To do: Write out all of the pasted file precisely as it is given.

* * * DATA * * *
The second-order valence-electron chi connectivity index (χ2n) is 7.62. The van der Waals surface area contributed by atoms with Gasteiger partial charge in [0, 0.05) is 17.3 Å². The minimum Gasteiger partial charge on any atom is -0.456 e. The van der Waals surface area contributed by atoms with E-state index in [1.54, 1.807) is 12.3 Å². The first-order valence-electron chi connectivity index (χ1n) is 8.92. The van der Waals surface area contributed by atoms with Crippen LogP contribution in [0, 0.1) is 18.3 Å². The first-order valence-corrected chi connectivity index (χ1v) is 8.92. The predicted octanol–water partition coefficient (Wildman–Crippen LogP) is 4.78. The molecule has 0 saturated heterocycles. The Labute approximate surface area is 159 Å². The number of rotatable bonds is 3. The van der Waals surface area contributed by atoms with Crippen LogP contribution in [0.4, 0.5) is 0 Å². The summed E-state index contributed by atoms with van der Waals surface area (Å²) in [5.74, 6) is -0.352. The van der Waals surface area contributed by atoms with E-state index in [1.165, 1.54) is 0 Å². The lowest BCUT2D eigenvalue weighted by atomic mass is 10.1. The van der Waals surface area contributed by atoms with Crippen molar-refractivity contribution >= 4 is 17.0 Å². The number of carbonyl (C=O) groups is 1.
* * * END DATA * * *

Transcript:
The second-order valence-electron chi connectivity index (χ2n) is 7.62. The van der Waals surface area contributed by atoms with Gasteiger partial charge in [0, 0.05) is 17.3 Å². The minimum Gasteiger partial charge on any atom is -0.456 e. The van der Waals surface area contributed by atoms with E-state index in [1.54, 1.807) is 12.3 Å². The first-order valence-electron chi connectivity index (χ1n) is 8.92. The van der Waals surface area contributed by atoms with Crippen LogP contribution in [0, 0.1) is 18.3 Å². The first-order valence-corrected chi connectivity index (χ1v) is 8.92. The predicted octanol–water partition coefficient (Wildman–Crippen LogP) is 4.78. The molecule has 0 saturated heterocycles. The Labute approximate surface area is 159 Å². The number of rotatable bonds is 3. The van der Waals surface area contributed by atoms with Crippen LogP contribution in [0.4, 0.5) is 0 Å². The summed E-state index contributed by atoms with van der Waals surface area (Å²) in [5.74, 6) is -0.352. The van der Waals surface area contributed by atoms with E-state index in [1.165, 1.54) is 0 Å². The lowest BCUT2D eigenvalue weighted by atomic mass is 10.1. The van der Waals surface area contributed by atoms with Crippen molar-refractivity contribution >= 4 is 17.0 Å². The number of carbonyl (C=O) groups is 1.